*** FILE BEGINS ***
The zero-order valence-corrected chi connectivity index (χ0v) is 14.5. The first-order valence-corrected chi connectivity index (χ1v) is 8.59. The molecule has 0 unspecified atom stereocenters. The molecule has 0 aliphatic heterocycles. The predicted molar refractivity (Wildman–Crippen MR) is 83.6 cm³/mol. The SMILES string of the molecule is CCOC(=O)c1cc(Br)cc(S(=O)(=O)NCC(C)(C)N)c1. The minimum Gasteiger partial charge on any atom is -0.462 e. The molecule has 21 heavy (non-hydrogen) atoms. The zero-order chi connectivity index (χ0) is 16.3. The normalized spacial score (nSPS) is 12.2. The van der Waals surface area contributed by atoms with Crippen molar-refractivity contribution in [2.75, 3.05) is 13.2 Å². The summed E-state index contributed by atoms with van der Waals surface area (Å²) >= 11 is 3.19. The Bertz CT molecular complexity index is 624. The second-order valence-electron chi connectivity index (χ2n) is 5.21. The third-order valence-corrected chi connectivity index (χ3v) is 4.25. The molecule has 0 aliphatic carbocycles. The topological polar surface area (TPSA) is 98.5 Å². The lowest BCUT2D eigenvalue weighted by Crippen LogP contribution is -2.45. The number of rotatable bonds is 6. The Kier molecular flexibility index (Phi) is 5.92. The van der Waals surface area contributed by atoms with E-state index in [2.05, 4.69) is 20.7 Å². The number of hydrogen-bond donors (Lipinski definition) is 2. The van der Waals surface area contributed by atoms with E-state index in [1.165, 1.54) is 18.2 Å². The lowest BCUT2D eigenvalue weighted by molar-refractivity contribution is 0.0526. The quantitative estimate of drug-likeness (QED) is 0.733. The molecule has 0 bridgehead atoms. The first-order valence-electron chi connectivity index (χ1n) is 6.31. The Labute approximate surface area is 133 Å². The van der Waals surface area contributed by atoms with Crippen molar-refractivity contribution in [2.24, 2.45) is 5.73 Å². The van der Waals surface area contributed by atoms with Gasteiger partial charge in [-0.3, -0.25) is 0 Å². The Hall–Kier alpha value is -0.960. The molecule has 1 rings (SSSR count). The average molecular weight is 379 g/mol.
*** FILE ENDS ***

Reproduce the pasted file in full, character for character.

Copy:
The zero-order valence-corrected chi connectivity index (χ0v) is 14.5. The first-order valence-corrected chi connectivity index (χ1v) is 8.59. The molecule has 0 unspecified atom stereocenters. The molecule has 0 aliphatic heterocycles. The predicted molar refractivity (Wildman–Crippen MR) is 83.6 cm³/mol. The SMILES string of the molecule is CCOC(=O)c1cc(Br)cc(S(=O)(=O)NCC(C)(C)N)c1. The minimum Gasteiger partial charge on any atom is -0.462 e. The molecule has 21 heavy (non-hydrogen) atoms. The zero-order chi connectivity index (χ0) is 16.3. The normalized spacial score (nSPS) is 12.2. The van der Waals surface area contributed by atoms with Crippen molar-refractivity contribution in [2.75, 3.05) is 13.2 Å². The summed E-state index contributed by atoms with van der Waals surface area (Å²) >= 11 is 3.19. The Bertz CT molecular complexity index is 624. The second-order valence-electron chi connectivity index (χ2n) is 5.21. The third-order valence-corrected chi connectivity index (χ3v) is 4.25. The molecule has 0 aliphatic carbocycles. The topological polar surface area (TPSA) is 98.5 Å². The lowest BCUT2D eigenvalue weighted by Crippen LogP contribution is -2.45. The number of rotatable bonds is 6. The Kier molecular flexibility index (Phi) is 5.92. The van der Waals surface area contributed by atoms with E-state index in [2.05, 4.69) is 20.7 Å². The number of hydrogen-bond donors (Lipinski definition) is 2. The van der Waals surface area contributed by atoms with E-state index in [1.165, 1.54) is 18.2 Å². The lowest BCUT2D eigenvalue weighted by molar-refractivity contribution is 0.0526. The quantitative estimate of drug-likeness (QED) is 0.733. The molecule has 0 bridgehead atoms. The first-order valence-electron chi connectivity index (χ1n) is 6.31. The Labute approximate surface area is 133 Å². The van der Waals surface area contributed by atoms with Crippen molar-refractivity contribution in [2.24, 2.45) is 5.73 Å². The van der Waals surface area contributed by atoms with Gasteiger partial charge in [-0.3, -0.25) is 0 Å². The Hall–Kier alpha value is -0.960. The molecule has 1 rings (SSSR count). The average molecular weight is 379 g/mol.